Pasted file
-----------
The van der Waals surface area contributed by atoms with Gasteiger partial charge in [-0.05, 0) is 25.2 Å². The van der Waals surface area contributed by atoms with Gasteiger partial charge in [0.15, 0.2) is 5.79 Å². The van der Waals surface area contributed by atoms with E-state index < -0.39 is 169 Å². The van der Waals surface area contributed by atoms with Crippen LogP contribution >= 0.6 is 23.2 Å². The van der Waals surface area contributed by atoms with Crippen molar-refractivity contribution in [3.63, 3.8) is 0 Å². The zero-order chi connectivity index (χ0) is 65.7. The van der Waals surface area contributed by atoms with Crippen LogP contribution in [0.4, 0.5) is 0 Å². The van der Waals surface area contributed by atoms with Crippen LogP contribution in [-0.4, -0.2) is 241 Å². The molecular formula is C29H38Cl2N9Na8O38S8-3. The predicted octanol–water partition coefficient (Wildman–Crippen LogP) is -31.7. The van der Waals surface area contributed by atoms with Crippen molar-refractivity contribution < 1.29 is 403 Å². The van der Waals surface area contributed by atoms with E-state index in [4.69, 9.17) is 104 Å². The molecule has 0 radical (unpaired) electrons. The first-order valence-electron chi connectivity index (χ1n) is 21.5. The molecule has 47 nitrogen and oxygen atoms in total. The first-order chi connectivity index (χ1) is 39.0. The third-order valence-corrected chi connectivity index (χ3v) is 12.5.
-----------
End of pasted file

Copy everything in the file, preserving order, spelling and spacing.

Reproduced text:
The van der Waals surface area contributed by atoms with Gasteiger partial charge in [-0.05, 0) is 25.2 Å². The van der Waals surface area contributed by atoms with Gasteiger partial charge in [0.15, 0.2) is 5.79 Å². The van der Waals surface area contributed by atoms with E-state index < -0.39 is 169 Å². The van der Waals surface area contributed by atoms with Crippen LogP contribution >= 0.6 is 23.2 Å². The van der Waals surface area contributed by atoms with Crippen molar-refractivity contribution in [3.63, 3.8) is 0 Å². The zero-order chi connectivity index (χ0) is 65.7. The van der Waals surface area contributed by atoms with Crippen LogP contribution in [0.4, 0.5) is 0 Å². The van der Waals surface area contributed by atoms with Crippen LogP contribution in [-0.4, -0.2) is 241 Å². The molecular formula is C29H38Cl2N9Na8O38S8-3. The predicted octanol–water partition coefficient (Wildman–Crippen LogP) is -31.7. The van der Waals surface area contributed by atoms with Crippen molar-refractivity contribution < 1.29 is 403 Å². The van der Waals surface area contributed by atoms with E-state index in [4.69, 9.17) is 104 Å². The molecule has 0 radical (unpaired) electrons. The first-order valence-electron chi connectivity index (χ1n) is 21.5. The molecule has 47 nitrogen and oxygen atoms in total. The first-order chi connectivity index (χ1) is 39.0. The third-order valence-corrected chi connectivity index (χ3v) is 12.5.